In its draft regulation, HUD mandates that city officials identify such disparities and submit plans for closing them. Plans that amend or waive zoning rules to allow development of more affordable and subsidized housing in suburban areas — and then "affirmatively market" those units to urban poor — stand the best chance of approval.
Pressure On Suburbs
HUD is tying compliance to future federal funding. Besides losing housing grant money, cities that fail to comply could be sued for civil-rights violations.
Some 4,500 municipalities and counties would be affected by the new regulation.
The agency ambitiously asserts it wants to "eliminate racially and ethnically concentrated areas of poverty" across the U.S.
Critics say HUD's mandate not only would provide little economic benefit for urban minorities but also could harm suburban neighborhoods by reducing safety and lowering property values.
HUD argues its housing integration mandate will help inner-city minorities victimized by gang violence move to safer areas and escape a life of crime.
But crime followed minorities in the Moving to Opportunity program.
"Males in the experimental group were arrested more often than those in the control group, primarily for property crimes," the study found.
The findings confirm the fears of many critics of HUD's proposal, who argue that crime often spikes in areas where Section 8 housing tenants resettle.
Academic studies over the past decade back them up. They show violent crime, including murder, generally followed subsidized housing tenants dispersed to suburban areas in several cities where housing choice programs were tried. The cities include Memphis, Tenn.; Louisville, Ky.; Indianapolis; Riverside, Calif.; Baltimore; Antioch, Calif.; Chicago; and Cincinnati.
"Homicide was simply moved to a new location, not eliminated," concluded University of Louisville criminologist Geetha Suresh in a 2009 paper in Homicide Studies.
Moving to Opportunity was HUD's most ambitious social experiment ever, involving more than 4,600 families from several major cities. Despite its failure, HUD's Affirmatively Furthering Fair Housing regulation would follow its footsteps, but on a much-wider scale and with far greater federal intrusion.
"A more comprehensive approach is needed," said senior HUD official Raphael Bostic, though he admitted in a foreword to the 2011 study that families enrolled in the program had "no better educational, employment and income outcomes."
The study's authors, all of whom are scholars teaching at major colleges such as Harvard and the University of Chicago, doubt the government would see any better results from a more aggressive relocation program that placed urban poor in even more affluent areas.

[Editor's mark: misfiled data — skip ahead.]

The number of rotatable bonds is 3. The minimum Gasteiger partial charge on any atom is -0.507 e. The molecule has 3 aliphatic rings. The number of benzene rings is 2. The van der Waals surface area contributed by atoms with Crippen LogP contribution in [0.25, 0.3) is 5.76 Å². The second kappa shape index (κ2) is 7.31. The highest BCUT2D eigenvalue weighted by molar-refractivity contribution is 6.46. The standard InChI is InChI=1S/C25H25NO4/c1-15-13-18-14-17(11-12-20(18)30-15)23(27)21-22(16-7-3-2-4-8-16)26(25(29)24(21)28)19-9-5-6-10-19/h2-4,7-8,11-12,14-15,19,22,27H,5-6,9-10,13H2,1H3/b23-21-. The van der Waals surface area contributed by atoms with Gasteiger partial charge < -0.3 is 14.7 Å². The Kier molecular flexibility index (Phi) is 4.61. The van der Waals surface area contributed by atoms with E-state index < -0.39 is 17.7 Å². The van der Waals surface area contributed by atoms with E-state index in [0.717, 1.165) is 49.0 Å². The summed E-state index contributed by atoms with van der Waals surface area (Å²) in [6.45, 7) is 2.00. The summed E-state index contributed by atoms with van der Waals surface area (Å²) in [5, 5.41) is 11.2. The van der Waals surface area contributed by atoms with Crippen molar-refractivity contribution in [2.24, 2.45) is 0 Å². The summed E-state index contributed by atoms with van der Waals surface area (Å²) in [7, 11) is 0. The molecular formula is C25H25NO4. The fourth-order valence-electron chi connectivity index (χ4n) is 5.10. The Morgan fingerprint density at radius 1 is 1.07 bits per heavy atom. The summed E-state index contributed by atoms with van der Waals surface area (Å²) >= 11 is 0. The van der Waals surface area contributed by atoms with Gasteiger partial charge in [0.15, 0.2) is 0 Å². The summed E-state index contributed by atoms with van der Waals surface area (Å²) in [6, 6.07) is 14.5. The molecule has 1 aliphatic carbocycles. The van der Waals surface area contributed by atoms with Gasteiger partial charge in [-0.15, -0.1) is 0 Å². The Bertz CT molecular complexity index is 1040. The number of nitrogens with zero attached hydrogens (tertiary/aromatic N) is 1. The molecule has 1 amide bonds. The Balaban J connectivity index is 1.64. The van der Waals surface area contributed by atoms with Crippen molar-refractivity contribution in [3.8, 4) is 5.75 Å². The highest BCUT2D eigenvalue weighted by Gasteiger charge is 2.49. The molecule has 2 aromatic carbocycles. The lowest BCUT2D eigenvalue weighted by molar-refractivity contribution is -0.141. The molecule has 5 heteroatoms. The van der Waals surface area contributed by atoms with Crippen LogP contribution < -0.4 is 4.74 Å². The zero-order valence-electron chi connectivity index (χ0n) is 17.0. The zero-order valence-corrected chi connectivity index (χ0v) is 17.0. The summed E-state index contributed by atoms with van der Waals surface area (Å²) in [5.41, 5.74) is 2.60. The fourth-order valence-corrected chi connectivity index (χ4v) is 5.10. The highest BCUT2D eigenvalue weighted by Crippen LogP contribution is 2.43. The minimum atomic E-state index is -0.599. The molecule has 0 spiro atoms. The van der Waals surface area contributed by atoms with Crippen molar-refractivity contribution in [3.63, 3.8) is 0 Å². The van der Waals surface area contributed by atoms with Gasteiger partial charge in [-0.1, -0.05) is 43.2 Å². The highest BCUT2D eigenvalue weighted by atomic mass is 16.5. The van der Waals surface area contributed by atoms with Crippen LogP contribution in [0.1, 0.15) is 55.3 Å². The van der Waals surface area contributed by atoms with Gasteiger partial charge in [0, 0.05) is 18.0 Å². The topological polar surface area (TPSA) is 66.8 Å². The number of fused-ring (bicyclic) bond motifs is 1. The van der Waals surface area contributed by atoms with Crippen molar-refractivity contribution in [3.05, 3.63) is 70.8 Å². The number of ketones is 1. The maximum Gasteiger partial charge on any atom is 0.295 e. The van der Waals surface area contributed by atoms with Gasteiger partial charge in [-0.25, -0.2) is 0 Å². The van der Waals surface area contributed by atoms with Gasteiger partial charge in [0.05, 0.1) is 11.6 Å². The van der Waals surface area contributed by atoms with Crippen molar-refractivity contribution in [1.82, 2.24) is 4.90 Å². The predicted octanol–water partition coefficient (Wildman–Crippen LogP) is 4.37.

"Some social scientists have reacted with surprise to the fact that (the Moving to Opportunity program) has not had more pronounced impacts on outcomes like employment rates or earnings," they said in the conclusion to their report. "They have argued that MTO is not a fair test because the demonstration did not generate changes in neighborhood conditions that are 'large enough.'"
"But," they argued, "the range of neighborhood variation induced by MTO is about as large as what we could possibly imagine any feasible housing policy achieving."
HUD suggests in the executive summary of its Affirmatively Furthering Fair Housing draft rule that its own policymakers are not confident the housing mandate will produce the desired outcomes.
Agency Notes Uncertainty
Its disclaimer reads: "There is significant uncertainty associated with quantifying outcomes of the process, proposed by this rule, to identify barriers to fair housing, the priorities of program participants in deciding which barriers to address, the types of policies designed to address those barriers, and the effects of those policies on protected (minority) classes."
Yet the edict threatens to alter the landscape of American neighborhoods.
Critics warn that the federal government could end up doubling down on failure.
"Expect the same failed results, but on a national scale," said ex-Rep. Ernest Istook, R-Okla., in a recent interview.
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Editors Note: Marin is a county targeted by HUD for their new programs.